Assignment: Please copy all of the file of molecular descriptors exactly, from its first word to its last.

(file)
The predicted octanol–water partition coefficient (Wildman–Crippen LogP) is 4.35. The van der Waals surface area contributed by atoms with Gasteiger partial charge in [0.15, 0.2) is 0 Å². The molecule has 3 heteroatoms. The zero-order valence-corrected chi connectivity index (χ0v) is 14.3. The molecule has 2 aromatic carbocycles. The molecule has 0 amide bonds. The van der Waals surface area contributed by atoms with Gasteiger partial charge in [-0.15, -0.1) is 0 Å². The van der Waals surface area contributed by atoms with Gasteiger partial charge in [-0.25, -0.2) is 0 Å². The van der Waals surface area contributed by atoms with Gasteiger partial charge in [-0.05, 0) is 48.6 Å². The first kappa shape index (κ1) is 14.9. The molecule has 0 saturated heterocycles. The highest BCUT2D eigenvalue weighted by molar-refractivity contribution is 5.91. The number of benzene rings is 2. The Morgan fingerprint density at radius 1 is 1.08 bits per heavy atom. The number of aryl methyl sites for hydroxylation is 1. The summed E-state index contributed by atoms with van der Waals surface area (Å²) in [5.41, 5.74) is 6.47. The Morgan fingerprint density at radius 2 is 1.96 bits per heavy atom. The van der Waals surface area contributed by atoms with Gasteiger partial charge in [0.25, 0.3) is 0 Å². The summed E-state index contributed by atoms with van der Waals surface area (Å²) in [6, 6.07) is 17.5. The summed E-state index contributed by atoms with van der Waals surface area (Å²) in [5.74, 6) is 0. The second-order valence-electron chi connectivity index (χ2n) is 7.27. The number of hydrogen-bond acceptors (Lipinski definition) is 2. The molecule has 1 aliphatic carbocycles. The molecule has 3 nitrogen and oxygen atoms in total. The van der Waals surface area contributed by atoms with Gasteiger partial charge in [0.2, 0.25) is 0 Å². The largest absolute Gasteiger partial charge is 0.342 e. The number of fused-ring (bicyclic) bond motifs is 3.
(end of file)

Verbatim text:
The predicted octanol–water partition coefficient (Wildman–Crippen LogP) is 4.35. The van der Waals surface area contributed by atoms with Gasteiger partial charge in [0.15, 0.2) is 0 Å². The molecule has 3 heteroatoms. The zero-order valence-corrected chi connectivity index (χ0v) is 14.3. The molecule has 2 aromatic carbocycles. The molecule has 0 amide bonds. The van der Waals surface area contributed by atoms with Gasteiger partial charge in [-0.15, -0.1) is 0 Å². The van der Waals surface area contributed by atoms with Gasteiger partial charge in [-0.25, -0.2) is 0 Å². The van der Waals surface area contributed by atoms with Gasteiger partial charge in [-0.05, 0) is 48.6 Å². The first kappa shape index (κ1) is 14.9. The molecule has 0 saturated heterocycles. The highest BCUT2D eigenvalue weighted by molar-refractivity contribution is 5.91. The number of benzene rings is 2. The Morgan fingerprint density at radius 1 is 1.08 bits per heavy atom. The number of aryl methyl sites for hydroxylation is 1. The summed E-state index contributed by atoms with van der Waals surface area (Å²) in [5.41, 5.74) is 6.47. The Morgan fingerprint density at radius 2 is 1.96 bits per heavy atom. The van der Waals surface area contributed by atoms with Gasteiger partial charge in [0.25, 0.3) is 0 Å². The summed E-state index contributed by atoms with van der Waals surface area (Å²) in [6, 6.07) is 17.5. The summed E-state index contributed by atoms with van der Waals surface area (Å²) in [5.74, 6) is 0. The second-order valence-electron chi connectivity index (χ2n) is 7.27. The number of hydrogen-bond acceptors (Lipinski definition) is 2. The molecule has 1 aliphatic carbocycles. The molecule has 3 nitrogen and oxygen atoms in total. The van der Waals surface area contributed by atoms with Gasteiger partial charge in [0.2, 0.25) is 0 Å². The largest absolute Gasteiger partial charge is 0.342 e. The number of fused-ring (bicyclic) bond motifs is 3.